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Spotlight on life as a hospital pharmacist

Heleni Georgiou, Marian Pasere and Mathew Blake mark World Pharmacists Day.


Three pharmacists share their career stories as we mark the role and contribution pharmacists make to Gold Coast Health ahead of World Pharmacists Day on 25 September.

International sporting events and a worldwide pandemic have shown Rachael Raleigh there’s more to a career in pharmacy than she could have ever imagined.

“I am grateful I chose pharmacy as a profession, but I certainly never thought that this is what it would it look like. And I never thought there would be a pandemic,” the Advanced Pharmacist said.

“I have been really lucky because I played a part in setting up the Commonwealth Games pharmacy and now the COVID-19 vaccination project as well as a number of other projects.

“I never thought I would have as many opportunities as I have had in the hospital pharmacy world to run with projects and design services and manage and lead. I never thought about that aspect of pharmacy. I was just focused on being a clinical hospital pharmacist and talking to patients.”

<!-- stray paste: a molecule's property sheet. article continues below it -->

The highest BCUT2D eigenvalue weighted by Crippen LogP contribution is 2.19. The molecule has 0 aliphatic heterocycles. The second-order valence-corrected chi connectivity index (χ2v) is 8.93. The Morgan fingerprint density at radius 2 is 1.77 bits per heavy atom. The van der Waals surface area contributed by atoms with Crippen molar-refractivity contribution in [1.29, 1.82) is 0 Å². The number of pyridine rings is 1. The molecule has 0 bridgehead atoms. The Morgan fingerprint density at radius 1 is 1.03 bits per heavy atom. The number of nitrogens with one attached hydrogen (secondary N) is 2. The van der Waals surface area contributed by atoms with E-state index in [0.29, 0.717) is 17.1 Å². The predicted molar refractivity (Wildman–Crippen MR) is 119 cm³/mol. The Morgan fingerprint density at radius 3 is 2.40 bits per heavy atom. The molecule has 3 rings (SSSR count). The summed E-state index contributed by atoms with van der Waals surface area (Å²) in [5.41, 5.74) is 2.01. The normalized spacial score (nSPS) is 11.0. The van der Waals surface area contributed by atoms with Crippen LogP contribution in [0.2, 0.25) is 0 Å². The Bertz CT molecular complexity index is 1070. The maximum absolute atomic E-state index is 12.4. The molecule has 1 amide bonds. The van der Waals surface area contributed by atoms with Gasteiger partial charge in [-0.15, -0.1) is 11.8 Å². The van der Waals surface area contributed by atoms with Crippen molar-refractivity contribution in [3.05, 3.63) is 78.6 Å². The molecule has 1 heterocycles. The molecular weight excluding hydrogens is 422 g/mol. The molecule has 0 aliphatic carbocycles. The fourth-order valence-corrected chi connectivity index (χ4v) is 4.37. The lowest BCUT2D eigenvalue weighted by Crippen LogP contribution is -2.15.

September 25 is World Pharmacists Day when its international organisation celebrates the profession. This year’s theme is 'Pharmacy: Always trusted for your health'.

Advanced Pharmacist Marian Pasere works with the mental health service across Robina and Gold Coast University hospitals, plus community-based services, and has post grad qualifications in psychiatric pharmacy.

Originally from Romania, every day he is collaborating with inpatient teams including consultant liaison psychiatrists, to find the most appropriate treatment plan for a patient.

“The thing I love about my job is the ability to translate theoretical knowledge into practical workable pharmacological interventions that improve a patient’s quality of life,” Marian says.

Stacy Harris is a Senior Pharmacist within the Surgical and Critical Care team on Gold Coast University Hospital (GCUH) wards.

Stacy’s day-to-day sees the prioritisation of patient discharges and working with frontline staff to ensure optimal treatment plans.

“It’s one thing to be able to use medications. To successfully treat your patients, you must get the right medication in the right spot, at the right time, for the right person,” he said.

Last updated 24 Sep 2021